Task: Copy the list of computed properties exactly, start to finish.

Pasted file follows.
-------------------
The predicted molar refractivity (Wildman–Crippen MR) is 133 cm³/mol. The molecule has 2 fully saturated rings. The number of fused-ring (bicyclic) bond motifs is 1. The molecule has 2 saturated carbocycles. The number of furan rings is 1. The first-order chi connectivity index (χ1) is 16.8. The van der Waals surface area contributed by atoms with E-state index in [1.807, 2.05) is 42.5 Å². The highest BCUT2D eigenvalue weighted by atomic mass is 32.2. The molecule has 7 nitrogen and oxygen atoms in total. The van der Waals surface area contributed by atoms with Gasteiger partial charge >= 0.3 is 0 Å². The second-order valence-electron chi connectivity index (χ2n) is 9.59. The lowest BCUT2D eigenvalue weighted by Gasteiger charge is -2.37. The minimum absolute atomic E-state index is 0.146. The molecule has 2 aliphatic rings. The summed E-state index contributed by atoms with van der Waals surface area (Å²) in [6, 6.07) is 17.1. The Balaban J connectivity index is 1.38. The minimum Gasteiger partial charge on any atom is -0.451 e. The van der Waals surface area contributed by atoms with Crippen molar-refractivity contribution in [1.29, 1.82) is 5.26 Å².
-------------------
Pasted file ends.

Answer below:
The predicted molar refractivity (Wildman–Crippen MR) is 133 cm³/mol. The molecule has 2 fully saturated rings. The number of fused-ring (bicyclic) bond motifs is 1. The molecule has 2 saturated carbocycles. The number of furan rings is 1. The first-order chi connectivity index (χ1) is 16.8. The van der Waals surface area contributed by atoms with E-state index in [1.807, 2.05) is 42.5 Å². The highest BCUT2D eigenvalue weighted by atomic mass is 32.2. The molecule has 7 nitrogen and oxygen atoms in total. The van der Waals surface area contributed by atoms with Gasteiger partial charge >= 0.3 is 0 Å². The second-order valence-electron chi connectivity index (χ2n) is 9.59. The lowest BCUT2D eigenvalue weighted by Gasteiger charge is -2.37. The minimum absolute atomic E-state index is 0.146. The molecule has 2 aliphatic rings. The summed E-state index contributed by atoms with van der Waals surface area (Å²) in [6, 6.07) is 17.1. The Balaban J connectivity index is 1.38. The minimum Gasteiger partial charge on any atom is -0.451 e. The van der Waals surface area contributed by atoms with Crippen molar-refractivity contribution in [1.29, 1.82) is 5.26 Å².